GGAAGTAAAAGTCGTAACAAGGTTTCTGTAGGTGAACCTGCAGAAGGATCATTAGTGAAAGCA
AGGGCCAGCCATACGGACGGCGCTACTCGCGTACAACGTCTCTGGCGTCCGTAGGTGAACCTG
CGGAAGGATCATTACCGAGTGTAGGGTTCCTAGCGAGCCCAACCTCCCACCCGTGTTTACTGT
ACCTTAGTTGCTTCGGCGGGCCCGCCATTCATGGCCGCCGGGGGCTCTCAGCCCCGGGCCCGC
GCCCGCCGGAGACACCACGAACTCTGTCTGATCTAGTGAAGTCTGAGTTGATTGTATCGCAAT
CAGTTAAAACTTTCAACAATGGATCTCTTGGTTCCGGCATCGATGAAGAACGCAGCGAAATGC
GATAACTAGTGTGAATTGCAGAATTCCGTGAATCATCGAGTCTTTGAACGCACATTGCGCCCC
CTGGTATTCCGGGGGGCATGCCTGTCCGAGCGTCATTGCTGCCCATCAAGCACGGCTTGTGTG
TTGGGTCGTCGTCCCCTCTCCGGGGGGGACGGGCCCCAAAGGCAGCGGCGGCACCGCGTCCGA
TCCTCGAGCGTATGGGGCTTTGTCACCCGCTCTGTAGGCCCGGCCGGCGCTTGCCGAACGCAA
ATCAATCTTTTTCCAGGTTGACCTCGGATCAGGTAGGGATAC
SEQ ID NO: 9
Pseudallescheria boydii GenBank Accession No: AF181558
GGAAGTAAAAGTCGTAACAAGGTTTCTGTAGGTGAACCTGCAGAAGGATCATTAGTGAAAGCA
AGGGCCAGCCATACGGACGGCGCTACTCGCGTACAACGTCTCTGGCGTCCGTAGGTGAACCTG
CGGAGGGATCATTACAGAGTTACTACTCCAAACCCATTGTGGGAAGTAAAAGTCGTAACAAGG
TTTCTGTAGGTGAACCTGCAGAAGGATCATTAGTGAAAGCAAGGGCCAGCCATACGGACGGCG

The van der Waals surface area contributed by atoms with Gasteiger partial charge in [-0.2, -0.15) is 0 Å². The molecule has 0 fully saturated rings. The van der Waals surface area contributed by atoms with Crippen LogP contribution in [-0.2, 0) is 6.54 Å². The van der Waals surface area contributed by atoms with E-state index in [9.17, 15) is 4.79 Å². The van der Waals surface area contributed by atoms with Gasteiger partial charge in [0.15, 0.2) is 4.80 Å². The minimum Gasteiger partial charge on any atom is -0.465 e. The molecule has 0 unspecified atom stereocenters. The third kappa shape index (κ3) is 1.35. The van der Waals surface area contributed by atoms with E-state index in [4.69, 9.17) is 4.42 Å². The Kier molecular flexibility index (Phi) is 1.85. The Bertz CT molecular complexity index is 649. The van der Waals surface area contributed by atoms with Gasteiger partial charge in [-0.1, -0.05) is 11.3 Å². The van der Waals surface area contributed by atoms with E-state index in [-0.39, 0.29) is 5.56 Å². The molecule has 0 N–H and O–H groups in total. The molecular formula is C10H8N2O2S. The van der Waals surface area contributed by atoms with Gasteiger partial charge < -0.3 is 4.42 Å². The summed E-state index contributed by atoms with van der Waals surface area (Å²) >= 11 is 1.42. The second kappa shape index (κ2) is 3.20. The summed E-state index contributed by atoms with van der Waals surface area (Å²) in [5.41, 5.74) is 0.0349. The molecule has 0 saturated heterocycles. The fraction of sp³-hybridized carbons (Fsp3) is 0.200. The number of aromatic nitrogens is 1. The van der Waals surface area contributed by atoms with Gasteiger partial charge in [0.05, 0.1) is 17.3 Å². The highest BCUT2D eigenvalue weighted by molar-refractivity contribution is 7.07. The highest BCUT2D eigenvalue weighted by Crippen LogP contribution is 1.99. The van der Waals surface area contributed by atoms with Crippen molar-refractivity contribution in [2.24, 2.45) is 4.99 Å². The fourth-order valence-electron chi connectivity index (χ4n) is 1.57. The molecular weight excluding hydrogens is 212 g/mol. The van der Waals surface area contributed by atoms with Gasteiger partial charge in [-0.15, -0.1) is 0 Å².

CTACTCGCGTACAACGTCTCTGGCGAACCTTACCTATGTTCTGTTGCCTCGGCGGCGTGGTCA
GCGCCCCCTCTGAAAAGAGGACGATGTCCTCCCGCCGGCAGCACCAAACTCTTTGAATTTTAC
AGCGGATCACAGTTCTGATTTGAAAACAAAAAACAAGTTAAAACTTTCAACAACGGATCTCTT
GGTTCTGGCATCGATGAAGAACGCAGCGAAATGCGATAAGTAATGTGAATTGCAGAATTCAGT
GAATCATCGAATCTTTGAACGCACATTGCGCCCGGCAGTAATCTGCCGGGCATGCCTGTCCGA
GCGTCATTTCAACCCTCGAACCTCCGTTTCCTCAGGGAAGCTCAGGGTCGGTGTTGGGGCGCT
ACGGCGAGTCTTCGCGACCCTCCGTAGGCCCTGAAATACAGTGGCGGTCCCGCCGCGGTTGCC
TTCTGCGTAGTAAGTCTCTTTTGCAAGCTCGCATTGGGTCCCGGCGGAGGCCTGCCGTCAAAC
CACCTATAACTCCAGATGGTTGACCTCGGATCAGGTAGGGTAC
SEQ ID NO: 10
Fusarium solani GenBank Accession No: AF165874
(deposited as Nectria haemotococca)
GGAAGTAAAAGTCGTAACAAGGTTTCTGTAGGTGAACCTGCAGAAGGATCATTCGAGTTATAC